Amer G. Zahr can be reached
at zahrag@umich.edu.


Many Christians who are
also scientists 'accept the
theory of evolution"
As both a Christian and a scientist, I am
concerned about the recent letter to the edi-
tor by Nathan Lee regarding the teaching of
evolution and intelligent design (Evolution
has little proof; is the view of atheists, 2/21/02).
Lee plainly states that "atheists believe evo-
lution, and theists believe intelligent
design." I have found that many evangelical
Christians feel this same way - that there is
a conflict between science and their faith. I
would like to say to Lee that this paradigm
of conflict between science and religion is
not historically or theologically accurate and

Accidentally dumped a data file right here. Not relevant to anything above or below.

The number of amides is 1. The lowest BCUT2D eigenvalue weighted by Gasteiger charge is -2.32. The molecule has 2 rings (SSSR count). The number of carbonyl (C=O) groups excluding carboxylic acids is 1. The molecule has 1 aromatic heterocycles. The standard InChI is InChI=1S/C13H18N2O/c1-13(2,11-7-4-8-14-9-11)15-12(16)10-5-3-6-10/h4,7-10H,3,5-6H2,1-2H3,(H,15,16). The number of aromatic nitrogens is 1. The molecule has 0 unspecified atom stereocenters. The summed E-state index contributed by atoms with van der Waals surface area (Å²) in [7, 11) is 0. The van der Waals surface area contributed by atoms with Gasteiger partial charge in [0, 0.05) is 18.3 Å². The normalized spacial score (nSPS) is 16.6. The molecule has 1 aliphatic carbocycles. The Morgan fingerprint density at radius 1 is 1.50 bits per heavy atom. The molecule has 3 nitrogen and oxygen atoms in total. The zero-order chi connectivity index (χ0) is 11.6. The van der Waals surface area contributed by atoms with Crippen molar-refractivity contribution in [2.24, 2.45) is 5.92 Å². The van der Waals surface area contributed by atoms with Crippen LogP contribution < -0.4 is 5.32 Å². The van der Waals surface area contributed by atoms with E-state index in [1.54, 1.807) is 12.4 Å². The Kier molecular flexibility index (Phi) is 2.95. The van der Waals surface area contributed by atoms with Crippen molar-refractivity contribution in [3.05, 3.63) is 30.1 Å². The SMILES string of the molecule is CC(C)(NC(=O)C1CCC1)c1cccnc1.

that the two subjects of thought can be rec-
onciled into a coherent whole.
Many Christians who are scientists in fact
accept the theory of evolution as the method
by which God created. I would like to
encourage Lee to read some literature by
John Polkinghorne, Davis Young, Howard
Van Till and George Murphy. All are excel-
lent scholars in both science and in theology.
Additionally, I would recommend that he
look up the American Scientific Affiliation
(www.asa3.org) and other similar or related
organizations and see the diversity of views
held by Christians who are scientists.

Many, if not most, Christians in the sci-
ence fields accept the theory of evolution.
Rackham student
Albright 'belittles loss of
Iraqi life' during her B-
School appearance
I was the one that asked Madeline Albright
the question concerning Iraq during her inter-
view at the business school last on Feb. 21. I
was really disturbed by her answer. Her claim
that the sanctions are not the cause of the Iraqi